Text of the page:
For advocates of working forests, the big news out of the Supreme Court this week wasn’t its ruling on health care reform – it was the court’s decision to take the Ninth Circuit Court of Appeals logging roads case.
For months, the timber industry has been asking the high court to take the case, in which the Ninth Circuit ruled that every stream culvert and drainage ditch on hundreds of thousands of miles of logging roads would require a federal permit. If left unchecked, the Ninth Circuit decision would have left forest owners across the West vulnerable to lawsuits from environmental groups, which could have contested every permit on every stream culvert.
Now the Supreme Court is going to weigh in on the issue, which will provide the legal certainty that forest owners need.
“The Supreme Court’s decision to review this case is a welcome development for forest landowners across America, who for 35 years have contributed to one of the nation’s best success stories under the Clean Water Act,” said Dave Tenny, (President and CEO of the National Alliance of Forest Owners). “It validates the opinions of the Solicitor General, 29 state attorneys general and forest owners and operators across the country who all agree that the Ninth Circuit’s decision was wrong.”
Georgia-Pacific, whose forest practices in Oregon were contested by a Portland environmental group to start the legal case, said it was also happy with the Supreme Court’s move. The company issued a release with these remarks from Timothy Bishop, the lead appellate attorney for the forestry industry in the case:
“The Ninth Circuit’s decision to regulate forest roads runoff the same as pollution discharge points coming neatly out of an industrial pipe makes no sense from an environmental perspective or from an economic perspective. If left intact, the ruling would divert significant resources from implementing state forestry best management practices that are sensitive to local conditions and that serve the environment and the industry well to costly permitting that doesn’t fit the circumstances and that is likely to result in wasteful litigation. We are glad the Supreme Court has recognized the importance of stepping in to deal with the Ninth Circuit’s serious errors.”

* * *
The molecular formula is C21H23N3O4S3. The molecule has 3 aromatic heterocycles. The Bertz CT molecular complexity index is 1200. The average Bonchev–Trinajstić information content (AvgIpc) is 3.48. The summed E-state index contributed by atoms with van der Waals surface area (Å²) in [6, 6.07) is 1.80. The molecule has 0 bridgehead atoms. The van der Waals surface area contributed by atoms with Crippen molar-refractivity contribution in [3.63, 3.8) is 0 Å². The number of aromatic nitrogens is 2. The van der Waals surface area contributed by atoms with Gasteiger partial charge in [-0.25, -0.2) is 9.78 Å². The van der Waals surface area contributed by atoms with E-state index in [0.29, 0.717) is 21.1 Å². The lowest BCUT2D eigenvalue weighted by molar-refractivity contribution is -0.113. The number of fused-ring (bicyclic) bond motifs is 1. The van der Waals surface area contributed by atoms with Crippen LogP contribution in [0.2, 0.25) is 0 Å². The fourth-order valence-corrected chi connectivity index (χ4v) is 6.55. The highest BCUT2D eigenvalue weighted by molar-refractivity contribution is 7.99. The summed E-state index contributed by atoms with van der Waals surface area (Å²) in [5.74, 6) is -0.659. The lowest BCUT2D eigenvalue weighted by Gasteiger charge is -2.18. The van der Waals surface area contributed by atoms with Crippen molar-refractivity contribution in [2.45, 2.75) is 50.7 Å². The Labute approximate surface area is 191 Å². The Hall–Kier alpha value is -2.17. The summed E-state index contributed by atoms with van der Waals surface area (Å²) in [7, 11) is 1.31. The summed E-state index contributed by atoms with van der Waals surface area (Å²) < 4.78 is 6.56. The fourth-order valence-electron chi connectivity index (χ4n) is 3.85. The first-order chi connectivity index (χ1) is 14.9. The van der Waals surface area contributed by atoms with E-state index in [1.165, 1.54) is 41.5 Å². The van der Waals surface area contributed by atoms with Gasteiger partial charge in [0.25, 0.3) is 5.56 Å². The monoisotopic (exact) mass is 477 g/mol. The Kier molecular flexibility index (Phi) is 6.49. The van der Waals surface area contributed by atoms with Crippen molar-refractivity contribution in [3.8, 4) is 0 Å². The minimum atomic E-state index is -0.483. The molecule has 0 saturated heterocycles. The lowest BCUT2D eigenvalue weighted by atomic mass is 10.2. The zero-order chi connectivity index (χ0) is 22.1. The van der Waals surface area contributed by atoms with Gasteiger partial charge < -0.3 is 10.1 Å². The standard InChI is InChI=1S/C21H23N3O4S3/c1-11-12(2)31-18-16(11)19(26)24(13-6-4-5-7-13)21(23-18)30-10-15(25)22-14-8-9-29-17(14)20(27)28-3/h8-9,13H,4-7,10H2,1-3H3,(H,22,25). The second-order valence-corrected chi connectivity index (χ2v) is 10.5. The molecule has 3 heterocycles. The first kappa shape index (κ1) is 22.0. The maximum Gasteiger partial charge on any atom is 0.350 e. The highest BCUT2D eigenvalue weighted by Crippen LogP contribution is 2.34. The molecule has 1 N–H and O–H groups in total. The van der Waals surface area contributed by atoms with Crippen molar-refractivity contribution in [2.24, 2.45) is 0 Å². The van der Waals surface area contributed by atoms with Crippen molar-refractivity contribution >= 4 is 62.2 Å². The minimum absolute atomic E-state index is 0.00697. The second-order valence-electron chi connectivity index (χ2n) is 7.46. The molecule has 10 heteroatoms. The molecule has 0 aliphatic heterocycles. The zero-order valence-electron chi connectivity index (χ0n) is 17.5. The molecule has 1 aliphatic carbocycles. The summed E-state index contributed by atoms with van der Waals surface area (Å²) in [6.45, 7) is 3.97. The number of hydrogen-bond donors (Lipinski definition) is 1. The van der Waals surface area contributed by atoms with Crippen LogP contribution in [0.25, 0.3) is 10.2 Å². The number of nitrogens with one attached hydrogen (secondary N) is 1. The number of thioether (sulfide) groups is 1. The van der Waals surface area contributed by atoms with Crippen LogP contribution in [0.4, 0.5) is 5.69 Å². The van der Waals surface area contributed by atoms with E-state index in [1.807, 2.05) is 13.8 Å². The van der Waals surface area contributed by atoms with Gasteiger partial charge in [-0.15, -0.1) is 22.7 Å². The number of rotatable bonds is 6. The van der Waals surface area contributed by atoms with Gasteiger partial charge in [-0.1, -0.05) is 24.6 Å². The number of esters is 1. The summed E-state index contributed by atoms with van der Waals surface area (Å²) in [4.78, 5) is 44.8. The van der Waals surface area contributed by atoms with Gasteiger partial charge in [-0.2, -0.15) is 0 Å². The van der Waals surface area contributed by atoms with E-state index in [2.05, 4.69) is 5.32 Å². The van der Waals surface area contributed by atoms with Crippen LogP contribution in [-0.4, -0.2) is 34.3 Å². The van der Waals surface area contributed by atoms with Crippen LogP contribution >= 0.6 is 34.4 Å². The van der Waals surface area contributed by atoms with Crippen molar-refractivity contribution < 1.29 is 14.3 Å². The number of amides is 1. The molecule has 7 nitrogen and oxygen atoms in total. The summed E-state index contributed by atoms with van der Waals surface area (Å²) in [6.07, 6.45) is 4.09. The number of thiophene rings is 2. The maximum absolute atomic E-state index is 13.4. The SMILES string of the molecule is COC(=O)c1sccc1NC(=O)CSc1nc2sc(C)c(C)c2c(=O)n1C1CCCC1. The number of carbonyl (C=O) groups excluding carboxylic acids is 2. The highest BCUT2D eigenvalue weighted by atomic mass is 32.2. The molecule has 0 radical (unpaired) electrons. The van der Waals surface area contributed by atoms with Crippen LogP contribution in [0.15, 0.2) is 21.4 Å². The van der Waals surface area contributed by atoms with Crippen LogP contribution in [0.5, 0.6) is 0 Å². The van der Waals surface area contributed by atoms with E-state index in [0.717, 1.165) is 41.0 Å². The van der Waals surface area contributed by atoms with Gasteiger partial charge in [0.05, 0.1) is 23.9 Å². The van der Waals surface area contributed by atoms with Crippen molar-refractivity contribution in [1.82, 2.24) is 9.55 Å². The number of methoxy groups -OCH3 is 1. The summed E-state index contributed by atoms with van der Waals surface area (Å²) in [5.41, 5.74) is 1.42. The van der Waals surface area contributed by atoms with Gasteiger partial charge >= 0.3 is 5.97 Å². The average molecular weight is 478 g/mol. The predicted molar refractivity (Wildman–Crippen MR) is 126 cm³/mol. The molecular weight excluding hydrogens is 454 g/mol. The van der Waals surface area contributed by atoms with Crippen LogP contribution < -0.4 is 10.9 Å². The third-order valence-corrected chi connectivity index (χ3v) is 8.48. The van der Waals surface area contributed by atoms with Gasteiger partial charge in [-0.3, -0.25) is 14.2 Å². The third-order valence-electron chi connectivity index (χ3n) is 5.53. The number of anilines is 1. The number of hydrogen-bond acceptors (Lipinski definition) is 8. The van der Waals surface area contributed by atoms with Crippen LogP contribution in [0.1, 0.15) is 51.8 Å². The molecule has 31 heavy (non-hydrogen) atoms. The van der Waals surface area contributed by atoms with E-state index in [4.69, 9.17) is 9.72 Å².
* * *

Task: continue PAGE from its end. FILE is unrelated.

While this week’s news is a positive development, it’s not enough to sit back and wait to hear the Supreme Court’s decision on the case next year. The U.S. Environmental Protection Agency is still planning to proceed on a rulemaking process in reaction to the Ninth Circuit decision. If that process moves forward, it could leave forest owners legally vulnerable until the Supreme Court rules.
The EPA should put any rulemaking on hold and defer to the Supreme Court, according to the National Alliance of Forest Owners.
“The Supreme Court’s decision raises a significant question regarding the need for further administrative action by the EPA pending a final decision by the Court,” (David Tenny said). “At this point undertaking an administrative process without knowing the legal context would be a questionable use of time and resources.”